Giving condoms to teens furthers responsibilityI recently...


September 24, 1995

Giving condoms to teens furthers responsibility

I recently read a letter by Kathryn J. Henderson in the Sept. 3, 1995, issue of The Sun. She commented on an article written by Mona Charen entitled, "Shedding Light on Teen Sex." I did not read the original article. However, I do understand what Mrs. Henderson is saying.

These girls who are 15 and younger are probably being persuaded to have sex by the older guys, and of course, a young girl is curious. I do not think these girls know what they are getting themselves into when they "experiment" with much older guys, much less trying to obtain money ("on the dole") by having a baby.

I do agree that groups and organizations should press the issues of safe sex, waiting, being sure, etc. The reason for handing out condoms is not meant to tell teen-agers that it is OK to have sex. It is meant to teach responsibility.

On the other hand, I guess these guys -- I would not call them men -- have not heard that they could be charged with statutory rape.

Jenifer A. Hilton


Disappointed with new format

The purpose of this correspondence is to register my disappointment as regards your new format for the sad remnants of a once fine paper.

I have not been a fan of your paper since the Times Mirror organization has been in charge. Your paper has been totally socialistic in content, totally devoid of any editorial common sense and totally focused towards political correctness and its associated history revisionist movement.

Notwithstanding this, I had hoped, that in spite of your political learnings, the "new Sun" would at least contain good reporting and improved national and local news. I had hoped it would have the sheer physical weight of printed material as the Washington Post. Such is not the case. This morning's issue remains shallow in terms of coverage and substantive content and is absolutely disorganized. And today was your first under your new life, it should have been your best. Shame on all of you.

The only reason we read The Sun is that we want a morning paper to read as we drink our coffee and pet our poodles prior to going to our respective places of employment on our required daily activities. We live in Linthicum and have been unable to get the Post or the Times delivered. If the format of your new offering remains the same, coupled with its total lack of objectivity -- to refresh your minds, recall your coddling of Parris Glendening in the last gubernatorial campaign and what this has wrought on the people of Maryland -- I am sure that the Times and the Post will both start marketing in our area of northern Anne Arundel County. So, if in the future, we become able to get morning delivery of the Times and/or Post because of your continued ineptness, maybe it will be worth it.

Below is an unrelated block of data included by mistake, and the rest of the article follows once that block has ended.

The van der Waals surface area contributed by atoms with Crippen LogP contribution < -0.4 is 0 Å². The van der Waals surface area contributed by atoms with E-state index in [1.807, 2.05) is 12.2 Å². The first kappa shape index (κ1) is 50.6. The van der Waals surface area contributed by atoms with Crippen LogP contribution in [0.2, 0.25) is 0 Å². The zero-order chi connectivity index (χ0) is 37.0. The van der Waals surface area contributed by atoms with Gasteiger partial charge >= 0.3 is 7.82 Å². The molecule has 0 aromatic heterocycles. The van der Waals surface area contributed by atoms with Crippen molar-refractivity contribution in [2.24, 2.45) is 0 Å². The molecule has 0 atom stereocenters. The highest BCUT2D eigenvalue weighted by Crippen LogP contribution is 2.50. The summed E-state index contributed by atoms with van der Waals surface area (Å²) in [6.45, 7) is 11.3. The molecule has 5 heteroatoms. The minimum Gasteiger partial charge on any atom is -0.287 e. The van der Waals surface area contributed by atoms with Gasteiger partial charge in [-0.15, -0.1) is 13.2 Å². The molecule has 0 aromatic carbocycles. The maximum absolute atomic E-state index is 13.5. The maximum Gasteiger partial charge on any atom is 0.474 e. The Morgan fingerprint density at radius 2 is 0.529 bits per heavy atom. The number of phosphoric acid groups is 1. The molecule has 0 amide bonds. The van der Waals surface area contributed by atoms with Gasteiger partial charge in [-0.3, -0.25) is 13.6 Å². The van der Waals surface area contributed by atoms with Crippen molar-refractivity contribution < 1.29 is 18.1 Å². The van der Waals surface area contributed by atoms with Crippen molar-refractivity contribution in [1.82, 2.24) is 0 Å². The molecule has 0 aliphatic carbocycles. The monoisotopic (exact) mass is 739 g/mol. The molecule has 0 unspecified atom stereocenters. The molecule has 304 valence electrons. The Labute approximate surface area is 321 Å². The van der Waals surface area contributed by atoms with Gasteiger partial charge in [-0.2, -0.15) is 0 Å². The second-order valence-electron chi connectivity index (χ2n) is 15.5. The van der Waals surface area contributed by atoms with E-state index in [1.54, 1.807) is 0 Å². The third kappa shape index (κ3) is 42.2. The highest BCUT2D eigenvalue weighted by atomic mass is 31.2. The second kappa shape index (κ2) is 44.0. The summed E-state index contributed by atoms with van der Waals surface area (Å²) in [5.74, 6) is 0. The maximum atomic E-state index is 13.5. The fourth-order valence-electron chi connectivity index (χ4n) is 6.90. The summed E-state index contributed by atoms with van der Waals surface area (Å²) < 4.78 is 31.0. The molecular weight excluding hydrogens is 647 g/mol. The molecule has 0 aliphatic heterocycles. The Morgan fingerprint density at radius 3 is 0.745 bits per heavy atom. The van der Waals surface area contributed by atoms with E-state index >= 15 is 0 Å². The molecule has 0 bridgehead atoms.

Stanley F. Westendorf


Don't measure religion by donations

This letter is in response to the article, "Catholics ranked low in church-giving, average family donates $386 a year." The reason that I am writing is that I feel that it is insignificant how much an individual donates a year. I disagree with ranking religions by the amount of money they are giving to the church. The important things in church are the faith, belief and love a church shares, all of which cannot be ranked. The fact that Catholics are being ranked low in church-giving is misleading. They are being ranked for the amount of money they are giving, not their generosity in giving themselves and their resources.

To tell you the truth, I don't know everything the church needs money for. I'm sure that there are a lot of things such as heat/air conditioning, wages for people who work at the church and repairs, to name a few. As long as the Catholics have the essential necessities to run a successful church, no one should be complaining. I feel that we should be focusing on the amount of faith and love Catholics give, not the amount of money they give.

Lisa Harding


Faulkner wasn't up to the challenge

In response to Catherine Pulverente's letter in the Sept. 2 issue of The Sun ("No Pity"), I agree with her about the amount of pity expressed to Shannon Faulkner. The men entering the Citadel never have pity expressed on them like she did. Yes, it might have been harder for her because of her sex, but she should have realized that from the beginning. I saw her on TV in an interview a few weeks ago, and she announced that she had received threats while in the Citadel. So what? If she was really the strong person she claimed to be, then she could handle such things. That is a poor excuse from her behalf.

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